Dec 21, 2015 | By Alec

It has been said often enough that kids should start learning the basics of 3D printing as early as possible, as it gives them an excellent head start in preparing for adulthood in the next decade. The problem is that there isn’t a good educational platform yet that makes 3D printing fun, easy, understandable and safe. Fortunately, a contender has just arisen on Kickstarter. Educational 3D printing company Dream Factory has just launched a crowdfunding campaign for a 3D printing book called ‘The Little Designer’ that, combined with open source designs, takes kids on a fun, colorful and educational adventure into the world of 3D printing.

This is in fact the second step in Dream Factory’s plans, following the release of a collection of fun and free ‘Buddyracers’ for kids back in April. Dream Factory is a project by Nestor I LLannos, also known as Yan. Nestor is an Arizona-based 3D printing specialist and was the lead Design Engineer at Local Motors for the Strati, the world’s first 3D printed car. Seeing the advantages, he wanted to pass on his knowledge of 3D printing and 3D design to his own children, but in an age appropriate setting. “For instance, my 10 year old daughter has been drawing in 3D on Tinkercad, and 3D printing her own toy designs for more than a year and has helped me develop this educational book “The Little Designer”, in engaging my 5 years old found the lowest age limit of the 3D builder team”, he says. “It was not easy work, I have been working with my daughters for more than one year, I wrote it to engage them in an appropriate way and I hope I can spark the creativity from more children introducing the 3D technology in a full potential.”

And the book seems to do just that. It’s an educational experience that will enable kids to slowly come to grips with 3D digital design and 3D printing in a fun, colorful and intuitive way. “The book is set in a fictional world called Buddyland, which is created by dad and expanded by the kids. This fictional world is  inhabited by the characters and their vehicles introduced in the tutorials. The book starts very simply, showing how to create a cartoon character with just two spheres, and then how to print it to receive quick gratification,” Nestor explains. “By lowering the learning curve, children can be encouraged to move into these details faster, making their own toys truly unique.”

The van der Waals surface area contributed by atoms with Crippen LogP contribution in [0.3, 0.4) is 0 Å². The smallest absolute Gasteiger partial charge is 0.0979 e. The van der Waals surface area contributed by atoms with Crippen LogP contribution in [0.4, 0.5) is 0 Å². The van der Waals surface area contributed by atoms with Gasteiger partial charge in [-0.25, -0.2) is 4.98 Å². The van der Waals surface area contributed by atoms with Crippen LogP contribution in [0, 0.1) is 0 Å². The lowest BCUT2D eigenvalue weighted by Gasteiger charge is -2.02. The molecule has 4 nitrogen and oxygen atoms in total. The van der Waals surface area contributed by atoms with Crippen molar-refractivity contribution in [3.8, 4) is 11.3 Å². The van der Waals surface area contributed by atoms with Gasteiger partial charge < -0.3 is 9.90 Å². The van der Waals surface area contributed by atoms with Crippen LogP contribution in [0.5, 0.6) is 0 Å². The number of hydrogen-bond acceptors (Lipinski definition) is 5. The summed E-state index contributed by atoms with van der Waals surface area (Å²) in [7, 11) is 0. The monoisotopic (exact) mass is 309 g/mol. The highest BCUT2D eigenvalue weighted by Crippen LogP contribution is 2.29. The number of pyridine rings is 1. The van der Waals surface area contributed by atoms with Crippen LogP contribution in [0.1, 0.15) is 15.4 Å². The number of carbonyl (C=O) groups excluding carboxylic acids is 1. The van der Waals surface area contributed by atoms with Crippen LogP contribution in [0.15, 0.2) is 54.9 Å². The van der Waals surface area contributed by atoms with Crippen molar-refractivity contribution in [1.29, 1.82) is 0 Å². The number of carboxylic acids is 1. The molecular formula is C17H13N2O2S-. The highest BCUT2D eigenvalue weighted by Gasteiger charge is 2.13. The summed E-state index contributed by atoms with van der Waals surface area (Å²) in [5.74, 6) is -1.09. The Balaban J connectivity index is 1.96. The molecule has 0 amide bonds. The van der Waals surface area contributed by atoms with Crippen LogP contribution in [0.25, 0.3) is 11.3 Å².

Once the first steps are completed, kids will have a basic understanding of 3D printing and design, and through motivational tutorials and fun projects filled with monsters, cars and spaceships, they learn more and more without even realizing it. “We open by telling about the annual Buddyland event, The Buddygames, which includes Buddyracers, Monster Extravaganza, and Aircraft Race. This creates an imaginary platform for children to create their own toys and games,” he adds. Before they know it, kids will have built their own Buddyland world, packed with 3D printed toys that encourage imagination and creativity. Many of the pre-made designs for the world are available at

Fortunately, parents can rest assured that it is also safe and easy learning experience. It also teaches safety and procedures, and encourages interaction with mom and dad during creation. “Many of the models in the book are designed for ease of teaching, as well as the ease of printing. They are designed without the need for support material to be removed and a short print time (around 15 minutes). There are also activities to do while printing, making the timeline of “design – make – play” optimized and holding the shorter attention spans of young children,” Nestor explains.

The Little Designer thus seems to be a perfect educational experience for kids, and will put them on the path towards 3D design as early as possible. It’s therefore no wonder that Nestor is even hoping to find some interested schools too. “Children are incredibly great at absorbing information, and if schools can dedicate curriculum that engages children in learning 3D design, they can learn at an earlier age how to explore the technology’s full potential. Then, they can create by design and make by 3D printing,” he says, adding that he hopes that this book will convince both parents and educators that 3D printing can definitely be a technology for the young.



Posted in 3D Printing Application



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